The representative of Germany, speaking for the Group of Friends on Climate and Security, called for the Secretary-General to appoint a special representative for climate, peace and security.

The entire United Nations system must address this complex challenge and the Climate Security Mechanism is a prime example of interagency cooperation. It strengthens the Organisation’s capacity to analyse and address the adverse impacts of climate change on peace and security. The Council would also greatly benefit from considering the findings emanating from Peacebuilding Commission meetings on specific regions, such as the Pacific Islands, the Sahel and Central Asia.

Yet other delegates voiced their concerned that if the Council tackles climate change, the role of other forums specifically targeted for climate issues, such as the United Nations Framework Convention on Climate Change and the Paris Agreement on climate change, could be diminished.

The representative of China said the Council should consider its mandate and country-specific situations while assessing climate change security implications. Recalling the reversal in some developed countries’ energy policies since 2022, he said their carbon emissions have increased, not decreased. If climate change is deemed a potential threat, a negative, regressive behaviour in emissions reduction fulfilment — including unilateral withdrawal from the Paris Agreement — should also constitute a threat to international peace and security.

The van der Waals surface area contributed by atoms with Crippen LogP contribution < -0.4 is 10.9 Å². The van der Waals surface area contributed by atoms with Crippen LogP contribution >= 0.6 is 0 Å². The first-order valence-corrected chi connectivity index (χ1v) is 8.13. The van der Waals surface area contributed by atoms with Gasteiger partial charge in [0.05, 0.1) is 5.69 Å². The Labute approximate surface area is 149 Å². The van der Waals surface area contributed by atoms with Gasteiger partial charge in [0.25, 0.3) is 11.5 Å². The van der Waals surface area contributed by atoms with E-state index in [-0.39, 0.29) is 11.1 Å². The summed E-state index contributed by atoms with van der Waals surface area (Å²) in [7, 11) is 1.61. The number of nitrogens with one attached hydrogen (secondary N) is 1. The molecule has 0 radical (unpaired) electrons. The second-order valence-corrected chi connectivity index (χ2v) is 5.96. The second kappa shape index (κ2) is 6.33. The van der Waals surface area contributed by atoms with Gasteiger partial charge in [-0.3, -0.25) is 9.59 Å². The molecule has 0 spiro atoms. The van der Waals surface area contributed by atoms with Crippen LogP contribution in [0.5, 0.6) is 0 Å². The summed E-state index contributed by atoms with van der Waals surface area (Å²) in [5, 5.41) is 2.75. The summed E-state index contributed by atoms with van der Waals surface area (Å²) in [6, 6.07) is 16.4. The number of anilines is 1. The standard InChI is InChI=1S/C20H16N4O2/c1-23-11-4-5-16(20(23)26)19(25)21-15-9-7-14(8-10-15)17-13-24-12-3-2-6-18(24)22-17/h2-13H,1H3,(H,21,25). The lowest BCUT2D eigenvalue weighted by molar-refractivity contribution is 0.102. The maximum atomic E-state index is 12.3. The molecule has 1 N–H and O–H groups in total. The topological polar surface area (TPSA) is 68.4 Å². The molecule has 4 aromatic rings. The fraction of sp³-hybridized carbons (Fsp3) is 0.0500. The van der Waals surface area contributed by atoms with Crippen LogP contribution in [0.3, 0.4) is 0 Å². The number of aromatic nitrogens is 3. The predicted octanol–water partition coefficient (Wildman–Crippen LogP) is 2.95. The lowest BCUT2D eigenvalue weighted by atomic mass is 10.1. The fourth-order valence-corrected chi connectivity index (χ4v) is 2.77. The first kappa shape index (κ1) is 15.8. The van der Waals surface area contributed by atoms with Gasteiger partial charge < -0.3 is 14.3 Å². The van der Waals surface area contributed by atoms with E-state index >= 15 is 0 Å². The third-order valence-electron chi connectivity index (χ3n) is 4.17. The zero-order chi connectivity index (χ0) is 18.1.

The representative of India, pointing to the little scientific evidence around the impact of climate change on peace and security, said that any attribution of a conflict’s cause on climate change is an oversimplification. Choosing to place this issue in non-mandated forums — especially those where all members are not on equal footing — will undermine the larger cause of securing climate justice. The Framework Convention is an appropriate forum for discussion, she emphasized.

Nonetheless, the Marshall Islands’ delegate, speaking for the Pacific small island developing States, once again stressed that, while the Pacific Island countries are the smallest contributors to global climate change, their way of life faces extinction.

“We represent the canary in the coal mine for what is to come if concrete action is not taken by transitioning from fossil fuels towards renewable energy and scaling up climate finance in the realms of adaptation and mitigation,” she said.